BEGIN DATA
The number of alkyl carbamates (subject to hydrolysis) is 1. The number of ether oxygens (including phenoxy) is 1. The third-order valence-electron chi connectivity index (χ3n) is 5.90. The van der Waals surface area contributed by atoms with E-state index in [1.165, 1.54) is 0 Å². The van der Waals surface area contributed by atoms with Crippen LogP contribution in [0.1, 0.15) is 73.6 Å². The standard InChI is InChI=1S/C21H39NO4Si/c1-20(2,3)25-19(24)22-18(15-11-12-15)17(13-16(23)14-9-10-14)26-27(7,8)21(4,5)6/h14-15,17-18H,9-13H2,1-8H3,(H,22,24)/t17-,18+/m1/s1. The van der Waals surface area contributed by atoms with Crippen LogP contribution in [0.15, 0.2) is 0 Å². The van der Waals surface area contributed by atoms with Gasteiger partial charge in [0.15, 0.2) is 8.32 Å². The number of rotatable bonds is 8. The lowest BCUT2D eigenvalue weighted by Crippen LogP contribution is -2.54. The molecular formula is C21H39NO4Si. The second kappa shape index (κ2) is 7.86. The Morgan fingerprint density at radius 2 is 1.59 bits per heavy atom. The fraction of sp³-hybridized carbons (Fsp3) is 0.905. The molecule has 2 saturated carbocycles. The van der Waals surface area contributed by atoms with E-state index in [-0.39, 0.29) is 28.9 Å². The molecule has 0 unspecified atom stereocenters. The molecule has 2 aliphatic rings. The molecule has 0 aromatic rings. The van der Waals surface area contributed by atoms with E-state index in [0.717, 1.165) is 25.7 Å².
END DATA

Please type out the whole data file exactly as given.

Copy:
The number of alkyl carbamates (subject to hydrolysis) is 1. The number of ether oxygens (including phenoxy) is 1. The third-order valence-electron chi connectivity index (χ3n) is 5.90. The van der Waals surface area contributed by atoms with E-state index in [1.165, 1.54) is 0 Å². The van der Waals surface area contributed by atoms with Crippen LogP contribution in [0.1, 0.15) is 73.6 Å². The standard InChI is InChI=1S/C21H39NO4Si/c1-20(2,3)25-19(24)22-18(15-11-12-15)17(13-16(23)14-9-10-14)26-27(7,8)21(4,5)6/h14-15,17-18H,9-13H2,1-8H3,(H,22,24)/t17-,18+/m1/s1. The van der Waals surface area contributed by atoms with Crippen LogP contribution in [0.15, 0.2) is 0 Å². The van der Waals surface area contributed by atoms with Gasteiger partial charge in [0.15, 0.2) is 8.32 Å². The number of rotatable bonds is 8. The lowest BCUT2D eigenvalue weighted by Crippen LogP contribution is -2.54. The molecular formula is C21H39NO4Si. The second kappa shape index (κ2) is 7.86. The Morgan fingerprint density at radius 2 is 1.59 bits per heavy atom. The fraction of sp³-hybridized carbons (Fsp3) is 0.905. The molecule has 2 saturated carbocycles. The van der Waals surface area contributed by atoms with E-state index in [-0.39, 0.29) is 28.9 Å². The molecule has 0 unspecified atom stereocenters. The molecule has 2 aliphatic rings. The molecule has 0 aromatic rings. The van der Waals surface area contributed by atoms with E-state index in [0.717, 1.165) is 25.7 Å².